Cluster nodes are set to auto-upgrade by default, but you can also manually upgrade them. Nodes within the pool will be upgraded one by one randomly until they are all replaced.

If you have workloads running on a node pool, the upgrade process may disrupt them. If you want to avoid this, you can create a new node pool with the newer version, migrate the workload, and then eliminate the out-of-date node pool. If you have PodDisruptionBudgets (PDBs) or Pod termination grace period settings in place, they will be respected for 1 hour at max, and then the upgrade will move forward.

If you have data on a Pod that you want to ensure isn’t deleted during an upgrade, you need to store that data in a Pod using persistent volumes. These types of volumes use persistent disks, which are unmounted instead of eliminated during upgrades. You can see how to add persistent disks here.

Using the Google Cloud console

1. In the Google Cloud console, go to the Google Kubernetes Engine page. 

2. Click on the name of the specific cluster to view the Cluster details page.

3. In the Node Pools section of the Nodes tab, select the name of the Node pool you want to upgrade.

4. Click Edit, then Change under Node version.

5. Choose the version you want to upgrade to from the Node version drop down, then click Change. Your node pools must be within 2 minor versions of your control plane’s current version to be compatible.

Using the Google Cloud CLI

You can run this command to manually upgrade node pools:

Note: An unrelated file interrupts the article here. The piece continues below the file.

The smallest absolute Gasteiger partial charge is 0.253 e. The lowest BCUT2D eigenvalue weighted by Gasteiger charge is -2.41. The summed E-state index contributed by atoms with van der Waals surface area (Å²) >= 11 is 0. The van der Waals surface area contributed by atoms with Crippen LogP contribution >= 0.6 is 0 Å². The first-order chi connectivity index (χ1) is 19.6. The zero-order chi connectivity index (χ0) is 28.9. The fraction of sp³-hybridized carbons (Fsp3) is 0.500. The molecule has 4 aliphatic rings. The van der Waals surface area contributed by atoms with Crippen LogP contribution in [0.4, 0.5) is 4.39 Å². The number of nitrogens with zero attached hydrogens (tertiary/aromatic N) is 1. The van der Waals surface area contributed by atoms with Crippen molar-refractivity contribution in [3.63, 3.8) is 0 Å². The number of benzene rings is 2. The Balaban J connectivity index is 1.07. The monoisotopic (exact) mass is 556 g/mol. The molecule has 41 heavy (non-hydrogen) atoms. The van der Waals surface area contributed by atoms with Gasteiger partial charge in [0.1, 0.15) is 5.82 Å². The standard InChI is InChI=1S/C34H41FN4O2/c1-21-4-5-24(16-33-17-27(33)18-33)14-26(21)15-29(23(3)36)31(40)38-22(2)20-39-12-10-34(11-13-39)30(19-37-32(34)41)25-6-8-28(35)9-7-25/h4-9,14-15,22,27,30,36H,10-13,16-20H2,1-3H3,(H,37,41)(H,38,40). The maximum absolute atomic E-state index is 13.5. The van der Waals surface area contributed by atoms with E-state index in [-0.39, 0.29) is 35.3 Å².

gcloud container clusters upgrade <CLUSTER_NAME> 
  --node-pool=<NODE_POOL_NAME>
  --cluster-version <VERSION>

You can use the  --cluster-version <VERSION> flag, to select any version within 2 minor versions of your control plane’s version to maintain compatibility. If you don’t specify a version, it will default to the current master version.

Monitoring Your Node Pool Upgrade

You can check the status of your upgrade by running the gcloud container operations list command. Once you see the Operation ID with an Upgrade_Cluster type, you can use the gcloud container operations describe command to get more information:

Here’s an example:

gcloud container operations describe operation-1507325726639-981f0ed6
endTime: '20xx-xx-xxT21:40:05.324124385Z'
name: operation-1507325726639-981f0ed6
operationType: UPGRADE_CLUSTER
selfLink: https://container.googleapis.com/v1/projects/.../kubernetes-engine/docs/zones/us-central1-a/operations/operation-1507325726639-981f0ed6
startTime: '20xx-xx-xxT21:35:26.639453776Z'
status: DONE